The basic premise of the new Hulu series “Marvel’s Runaways” is a bit over-the-top (but easily sellable on posters): What if you found out that your parents were supervillains? However, the mysteries laid out in the first four episodes presented to critics indicate that the series aims to be far more complex than that basic synopsis might indicate, and that executive producers Josh Schwartz and Stephanie Savage have a long game in mind for the show going forward.
The six teenagers at the heart of the series — brainy Alex (Rhenzy Feliz), good-hearted Karolina (Virginia Gardner), lacrosse star Chase (Gregg Sulkin), “social justice warrior” Gert (Ariela Barer), gothic Nico (Lyrica Okano), and soft-spoken Molly (Allegra Acosta) — aren’t exactly friends when we meet them, despite all attending the same upper-class high school in Los Angeles. But they’ve grown up together due to their parents’ membership in the Pride, a group that the kids have always believed to be a boring charity organization, until one fateful night when they discover that the secrets of the Pride are far darker than they suspected.
“Runaways” is far more ambitious than your standard teen drama fare, not just introducing its six lead characters relatively quickly, but establishing them as more complex than can be described by a simple label. Meanwhile, the show also doesn’t fail to feature their very different sets of parents, who are already clearly flawed individuals, before the show reveals their hidden motivations.
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It’s a large, sprawling cast, but Schwartz and Savage prove adept at making it work, creating strong dynamics between the six teens as well as their 10 parents; a multi-generational soap like this is tricky to pull off, though Schwartz and Savage have plenty of experience thanks to “The O.C.” and “Gossip Girl.” There are some minor contrivances required to make all this set-up possible, but once the writers manage to get everyone into the same room, the various group dynamics are fascinating.
Marvel’s TV offerings up to this point have fallen into two categories: the somewhat family-friendly (but dense with mythology) ABC series like “Agents of S.H.I.E.L.D.” or “Agent Carter” and the far more adult, graphic Netflix dramas like “Daredevil” and “Jessica Jones.” But “Runaways” falls into its own category, unbound by broadcast standards and offering a grounded, character-focused look at its young cast. That distinct approach makes it all the more intriguing when events of a more fantastical nature begin occurring, be it the introduction of superpowers, magic, highly-advanced technology, or maybe even a visit from a prehistoric new friend.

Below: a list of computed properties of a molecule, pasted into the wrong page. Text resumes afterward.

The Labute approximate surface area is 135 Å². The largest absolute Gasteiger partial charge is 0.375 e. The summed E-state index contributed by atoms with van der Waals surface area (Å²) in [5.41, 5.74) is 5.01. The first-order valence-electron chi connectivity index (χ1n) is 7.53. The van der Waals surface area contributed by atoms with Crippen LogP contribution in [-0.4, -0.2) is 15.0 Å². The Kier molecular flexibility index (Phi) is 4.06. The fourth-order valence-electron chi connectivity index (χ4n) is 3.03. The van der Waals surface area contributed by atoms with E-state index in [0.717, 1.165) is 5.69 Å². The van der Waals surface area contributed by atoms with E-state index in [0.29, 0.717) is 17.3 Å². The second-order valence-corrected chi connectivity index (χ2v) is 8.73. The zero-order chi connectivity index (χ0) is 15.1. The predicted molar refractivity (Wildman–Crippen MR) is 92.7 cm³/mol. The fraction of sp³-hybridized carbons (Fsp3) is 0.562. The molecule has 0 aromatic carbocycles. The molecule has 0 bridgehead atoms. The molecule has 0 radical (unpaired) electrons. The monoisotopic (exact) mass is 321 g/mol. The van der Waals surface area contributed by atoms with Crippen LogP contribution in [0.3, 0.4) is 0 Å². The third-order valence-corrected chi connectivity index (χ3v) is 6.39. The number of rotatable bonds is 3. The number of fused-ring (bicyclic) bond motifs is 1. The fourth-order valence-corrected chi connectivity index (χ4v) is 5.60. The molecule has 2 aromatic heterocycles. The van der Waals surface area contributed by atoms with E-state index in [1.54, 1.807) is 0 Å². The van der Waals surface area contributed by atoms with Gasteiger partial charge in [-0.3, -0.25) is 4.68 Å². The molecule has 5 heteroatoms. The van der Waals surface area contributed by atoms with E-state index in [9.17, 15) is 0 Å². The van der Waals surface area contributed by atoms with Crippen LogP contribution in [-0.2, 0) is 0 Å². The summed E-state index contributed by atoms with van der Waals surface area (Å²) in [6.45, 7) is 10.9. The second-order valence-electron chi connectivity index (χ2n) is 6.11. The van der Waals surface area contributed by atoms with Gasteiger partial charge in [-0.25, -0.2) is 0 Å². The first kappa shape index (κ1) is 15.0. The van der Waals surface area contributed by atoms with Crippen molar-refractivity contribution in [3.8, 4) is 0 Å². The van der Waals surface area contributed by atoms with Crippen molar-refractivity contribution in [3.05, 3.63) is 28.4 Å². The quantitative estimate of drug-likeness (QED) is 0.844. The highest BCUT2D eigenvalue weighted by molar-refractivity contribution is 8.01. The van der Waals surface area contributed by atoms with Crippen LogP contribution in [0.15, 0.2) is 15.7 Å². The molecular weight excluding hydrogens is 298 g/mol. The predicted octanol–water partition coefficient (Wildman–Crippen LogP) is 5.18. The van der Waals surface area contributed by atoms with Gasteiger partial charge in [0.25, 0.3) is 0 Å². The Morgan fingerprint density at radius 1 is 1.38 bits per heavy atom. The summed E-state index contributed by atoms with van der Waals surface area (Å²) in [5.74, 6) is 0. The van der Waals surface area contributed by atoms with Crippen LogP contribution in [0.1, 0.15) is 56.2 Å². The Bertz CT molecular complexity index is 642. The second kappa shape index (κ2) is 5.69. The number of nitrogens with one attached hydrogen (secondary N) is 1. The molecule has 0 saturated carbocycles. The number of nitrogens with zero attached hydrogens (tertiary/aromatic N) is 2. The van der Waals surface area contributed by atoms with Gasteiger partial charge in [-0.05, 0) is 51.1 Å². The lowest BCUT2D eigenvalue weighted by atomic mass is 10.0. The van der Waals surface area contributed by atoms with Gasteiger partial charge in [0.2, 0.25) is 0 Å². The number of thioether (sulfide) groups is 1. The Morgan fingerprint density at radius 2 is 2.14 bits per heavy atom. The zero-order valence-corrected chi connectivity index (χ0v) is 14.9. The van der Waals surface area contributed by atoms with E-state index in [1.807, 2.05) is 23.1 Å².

Marvel execs have made it clear that they want shows like “Runaways” to operate independently from other series and films in the Marvel Cinematic Universe, and so far, the world created here stands out as very much its own thing. With the exception of “Jessica Jones,” this might be the most notable example of a show premiering with a fully-realized sense of its unique voice.
And for those familiar with the Brian K. Vaughan comics, it’s hard not to be impressed by some of the series’ more clever changes, such as tweaking the backstory of Karolina’s actor parents to include their high-level involvement with a new entity, the Church of Gibborim (which bears no resemblance whatsoever to Scientology, of course).
The young cast is solid all around, with Feliz as Alex proving to be a clear standout, bringing a unique sensitivity to his role while also sparking with wit in moments not concerned with trying to figure out just how evil his parents are. Among the adults, James Marsters is nearly unrecognizable from his “Buffy the Vampire Slayer” days, and brings some surprising nuance to his role as Chase’s overbearing and abusive father. And Kevin Weisman (“Alias”) and Brigid Brannagh (“Angel”) are probably having the most fun of everyone involved, playing up the wackier side of Gertrude’s hippie scientist parents.
Right now, “Runaways” is spinning a lot of plates in the air, both in terms of unanswered questions, uncertain alliances, and seemingly eminent betrayals lurking in the wings. But it’s off to an incredibly compelling start, thanks to Schwartz and Savage’s confident storytelling, and should it keep moving forward at its current pace, it could become a truly addictive hit. As it is, it’s one of Marvel’s most promising series to date.
The first three episodes of “Marvel’s Runaways” are streaming now on Hulu.